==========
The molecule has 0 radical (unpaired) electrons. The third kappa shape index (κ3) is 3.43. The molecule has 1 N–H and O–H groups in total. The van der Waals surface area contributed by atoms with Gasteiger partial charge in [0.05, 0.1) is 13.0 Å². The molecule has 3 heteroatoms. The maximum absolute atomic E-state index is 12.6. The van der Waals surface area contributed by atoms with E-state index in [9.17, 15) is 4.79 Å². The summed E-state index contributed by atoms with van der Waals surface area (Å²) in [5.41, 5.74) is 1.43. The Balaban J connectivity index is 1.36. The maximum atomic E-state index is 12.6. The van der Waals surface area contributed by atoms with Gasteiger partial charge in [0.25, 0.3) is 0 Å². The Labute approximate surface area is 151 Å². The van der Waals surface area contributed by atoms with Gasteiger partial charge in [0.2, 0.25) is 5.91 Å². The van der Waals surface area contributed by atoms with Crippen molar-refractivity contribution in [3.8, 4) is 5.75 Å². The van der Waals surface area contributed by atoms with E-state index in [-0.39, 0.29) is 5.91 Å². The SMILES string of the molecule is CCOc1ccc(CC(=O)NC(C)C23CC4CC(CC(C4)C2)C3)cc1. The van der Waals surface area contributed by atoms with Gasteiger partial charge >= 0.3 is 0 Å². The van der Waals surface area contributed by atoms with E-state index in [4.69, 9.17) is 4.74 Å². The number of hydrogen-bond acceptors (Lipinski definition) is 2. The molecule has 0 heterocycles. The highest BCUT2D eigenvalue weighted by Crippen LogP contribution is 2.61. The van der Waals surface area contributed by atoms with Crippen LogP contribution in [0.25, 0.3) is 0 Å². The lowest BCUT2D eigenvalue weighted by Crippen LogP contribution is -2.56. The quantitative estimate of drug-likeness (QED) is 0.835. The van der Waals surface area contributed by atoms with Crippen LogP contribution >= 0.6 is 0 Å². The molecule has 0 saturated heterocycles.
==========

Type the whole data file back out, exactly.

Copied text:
The molecule has 0 radical (unpaired) electrons. The third kappa shape index (κ3) is 3.43. The molecule has 1 N–H and O–H groups in total. The van der Waals surface area contributed by atoms with Gasteiger partial charge in [0.05, 0.1) is 13.0 Å². The molecule has 3 heteroatoms. The maximum absolute atomic E-state index is 12.6. The van der Waals surface area contributed by atoms with E-state index in [9.17, 15) is 4.79 Å². The summed E-state index contributed by atoms with van der Waals surface area (Å²) in [5.41, 5.74) is 1.43. The Balaban J connectivity index is 1.36. The maximum atomic E-state index is 12.6. The van der Waals surface area contributed by atoms with Gasteiger partial charge in [0.25, 0.3) is 0 Å². The Labute approximate surface area is 151 Å². The van der Waals surface area contributed by atoms with Gasteiger partial charge in [0.2, 0.25) is 5.91 Å². The van der Waals surface area contributed by atoms with Crippen molar-refractivity contribution in [3.8, 4) is 5.75 Å². The van der Waals surface area contributed by atoms with E-state index in [-0.39, 0.29) is 5.91 Å². The SMILES string of the molecule is CCOc1ccc(CC(=O)NC(C)C23CC4CC(CC(C4)C2)C3)cc1. The van der Waals surface area contributed by atoms with Gasteiger partial charge >= 0.3 is 0 Å². The van der Waals surface area contributed by atoms with E-state index in [4.69, 9.17) is 4.74 Å². The number of hydrogen-bond acceptors (Lipinski definition) is 2. The molecule has 0 heterocycles. The highest BCUT2D eigenvalue weighted by Crippen LogP contribution is 2.61. The van der Waals surface area contributed by atoms with Crippen LogP contribution in [0.25, 0.3) is 0 Å². The lowest BCUT2D eigenvalue weighted by Crippen LogP contribution is -2.56. The quantitative estimate of drug-likeness (QED) is 0.835. The van der Waals surface area contributed by atoms with Crippen LogP contribution >= 0.6 is 0 Å². The molecule has 0 saturated heterocycles.